How To Stop Your Employees From Leaving - September 29, 2015
Today, competition in the job market is fierce . The workforce is a transient environment, with the average U.S. worker staying in a job only 4.6 years, according to the Bureau of Labor Statistics.
When a valued team member quits his or her job, it can set off a chain of difficult events for the company — and the co-workers they leave behind. First — bosses and teams often find themselves scrambling to divvy out the workload. Most (if not all) of the resigning individual's intellectual property is destroyed — and this can cause great frustration for all parties involved.
Second, depending on the talent left at the company — many remaining team members may feel shaken up over the loss — especially if they were close friends or colleagues. They may feel demotivated to continue working for a short time, and this can be disastrous for company productivity.
And third, hiring a replacement isn't easy. Resumes from unqualified candidates flood in, which results in potentially tons of interviews. Who has time for that?
Yet, managers everywhere still don't get why their employees leave. Or, more importantly, they don't understand how to get them to stay. Promotional Consultant Today shares these five retention tips.
1. Make sure the job is what the employee expected.
It's shocking to know that upwards of 30-40 percent of all American workers quit their jobs within the first year. And one of the main reasons reported is that they simply didn't have a realistic view of their new role. Hiring managers are famous for writing long job descriptions that say absolutely nothing about the real job. Make sure the job description is candid and real.
2. Pay employees what they're worth.
We all want to make a million dollars, but most of the smart ones, at minimum, simply want to be paid what they are worth. If they are contributing value to the organization, make sure you are paying them fairly in return.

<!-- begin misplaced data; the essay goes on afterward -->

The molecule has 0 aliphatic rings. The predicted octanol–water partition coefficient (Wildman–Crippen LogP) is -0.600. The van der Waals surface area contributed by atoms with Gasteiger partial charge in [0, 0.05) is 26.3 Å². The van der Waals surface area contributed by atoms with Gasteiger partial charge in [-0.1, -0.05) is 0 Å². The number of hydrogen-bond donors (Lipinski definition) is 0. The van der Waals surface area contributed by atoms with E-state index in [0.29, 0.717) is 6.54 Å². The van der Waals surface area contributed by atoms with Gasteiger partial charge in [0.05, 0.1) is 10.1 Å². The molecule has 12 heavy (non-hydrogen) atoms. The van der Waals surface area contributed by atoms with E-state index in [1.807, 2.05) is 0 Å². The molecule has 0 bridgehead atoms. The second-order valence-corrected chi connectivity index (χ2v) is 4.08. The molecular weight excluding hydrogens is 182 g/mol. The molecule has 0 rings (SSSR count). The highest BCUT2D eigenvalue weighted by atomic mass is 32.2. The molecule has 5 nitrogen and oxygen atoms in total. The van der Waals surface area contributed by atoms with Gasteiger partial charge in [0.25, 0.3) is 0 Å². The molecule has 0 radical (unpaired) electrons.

A trick to making this work is to be open and transparent with current external market salary ranges — and where their salary fits within that range.
3. Give them constructive feedback
As human beings, we all want to learn and grow. But it takes a village to raise a warrior - and the same holds true when working to help a team member to be successful. Frequent and actionable feedback is critical to helping someone achieve their career dreams. If you do this- in most cases your team members will turn right back around and help you build a stronger business.
4. Find hidden opportunities for employees to grow.
Actions speak louder than words. As a manager, you can talk about how great your team members are — but if you don't show them a real path to advancement they will leave you in a heartbeat. Find hidden opportunities that allow team members to shine. These can be as simple as taking on the lead role for an important project or lending your employees to help another department during a busy or critical time.
5. Give a bit of freedom.
I'm an avid proponent of flexible work schedules and a firm believer that if you want the most out of your team members , you have to give them the freedom to give it to you — on their terms. Instead of driving a "butts in seats" approach, drive a results-focused work environment. Hold team members accountable for delivering results, rather than just punching a clock.
Wish you could be a better leader? We all have challenges, but the role of a manager is not to tell your people what to do — but rather to give them the support they need to be successful.
Source: Kristy Schoenberg is a people operations professional and fanatic about technology and design. She believes that the best product differentiation is people differentiation. She writes about what comes to mind — often around business and start-ups.
Bonus: Sign up now for a live webinar that teaches the unconventional secrets of high performance management. Expert Troy Harrison says most managers perform three activities: hiring, firing and dictating. In this 60-minute webinar, he teaches a management method based on relationships and persuasion—one that generates better results, lower employee turnover and higher performance from your staff. It's free for PPAI members and $15 for nonmembers. Mark your calendar for October 28 at 1 pm central time. Register here.